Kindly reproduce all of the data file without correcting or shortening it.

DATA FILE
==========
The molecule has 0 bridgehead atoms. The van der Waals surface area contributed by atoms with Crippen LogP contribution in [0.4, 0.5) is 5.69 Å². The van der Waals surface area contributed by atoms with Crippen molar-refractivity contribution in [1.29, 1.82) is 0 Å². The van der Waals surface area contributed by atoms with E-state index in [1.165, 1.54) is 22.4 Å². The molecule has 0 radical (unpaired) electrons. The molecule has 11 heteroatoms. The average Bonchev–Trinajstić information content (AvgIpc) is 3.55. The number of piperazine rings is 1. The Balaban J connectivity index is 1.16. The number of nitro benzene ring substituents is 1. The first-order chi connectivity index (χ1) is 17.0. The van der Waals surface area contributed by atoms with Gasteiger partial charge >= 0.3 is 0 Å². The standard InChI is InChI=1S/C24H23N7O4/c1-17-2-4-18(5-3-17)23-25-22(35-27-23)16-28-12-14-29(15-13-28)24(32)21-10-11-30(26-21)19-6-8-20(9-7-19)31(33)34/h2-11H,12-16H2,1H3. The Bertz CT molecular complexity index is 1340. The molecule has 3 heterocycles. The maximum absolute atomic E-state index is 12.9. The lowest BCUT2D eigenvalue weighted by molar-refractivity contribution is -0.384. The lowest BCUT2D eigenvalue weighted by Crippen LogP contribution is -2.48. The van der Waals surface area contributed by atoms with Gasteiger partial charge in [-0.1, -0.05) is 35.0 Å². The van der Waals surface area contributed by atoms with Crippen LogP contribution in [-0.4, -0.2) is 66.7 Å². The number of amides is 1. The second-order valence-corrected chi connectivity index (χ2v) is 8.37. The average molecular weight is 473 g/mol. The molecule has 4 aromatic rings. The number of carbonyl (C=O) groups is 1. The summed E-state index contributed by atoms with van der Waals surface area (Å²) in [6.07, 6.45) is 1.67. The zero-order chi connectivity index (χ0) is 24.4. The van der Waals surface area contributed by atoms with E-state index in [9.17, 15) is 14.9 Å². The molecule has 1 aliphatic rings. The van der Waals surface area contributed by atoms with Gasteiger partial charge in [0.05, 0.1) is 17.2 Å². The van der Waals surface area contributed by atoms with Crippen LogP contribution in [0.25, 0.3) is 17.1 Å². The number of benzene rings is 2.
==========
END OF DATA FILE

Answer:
The molecule has 0 bridgehead atoms. The van der Waals surface area contributed by atoms with Crippen LogP contribution in [0.4, 0.5) is 5.69 Å². The van der Waals surface area contributed by atoms with Crippen molar-refractivity contribution in [1.29, 1.82) is 0 Å². The van der Waals surface area contributed by atoms with E-state index in [1.165, 1.54) is 22.4 Å². The molecule has 0 radical (unpaired) electrons. The molecule has 11 heteroatoms. The average Bonchev–Trinajstić information content (AvgIpc) is 3.55. The number of piperazine rings is 1. The Balaban J connectivity index is 1.16. The number of nitro benzene ring substituents is 1. The first-order chi connectivity index (χ1) is 17.0. The van der Waals surface area contributed by atoms with Gasteiger partial charge >= 0.3 is 0 Å². The standard InChI is InChI=1S/C24H23N7O4/c1-17-2-4-18(5-3-17)23-25-22(35-27-23)16-28-12-14-29(15-13-28)24(32)21-10-11-30(26-21)19-6-8-20(9-7-19)31(33)34/h2-11H,12-16H2,1H3. The Bertz CT molecular complexity index is 1340. The molecule has 3 heterocycles. The maximum absolute atomic E-state index is 12.9. The lowest BCUT2D eigenvalue weighted by molar-refractivity contribution is -0.384. The lowest BCUT2D eigenvalue weighted by Crippen LogP contribution is -2.48. The van der Waals surface area contributed by atoms with Gasteiger partial charge in [-0.1, -0.05) is 35.0 Å². The van der Waals surface area contributed by atoms with Crippen LogP contribution in [-0.4, -0.2) is 66.7 Å². The number of amides is 1. The second-order valence-corrected chi connectivity index (χ2v) is 8.37. The average molecular weight is 473 g/mol. The molecule has 4 aromatic rings. The number of carbonyl (C=O) groups is 1. The summed E-state index contributed by atoms with van der Waals surface area (Å²) in [6.07, 6.45) is 1.67. The zero-order chi connectivity index (χ0) is 24.4. The van der Waals surface area contributed by atoms with E-state index in [9.17, 15) is 14.9 Å². The molecule has 1 aliphatic rings. The van der Waals surface area contributed by atoms with Gasteiger partial charge in [0.05, 0.1) is 17.2 Å². The van der Waals surface area contributed by atoms with Crippen LogP contribution in [0.25, 0.3) is 17.1 Å². The number of benzene rings is 2.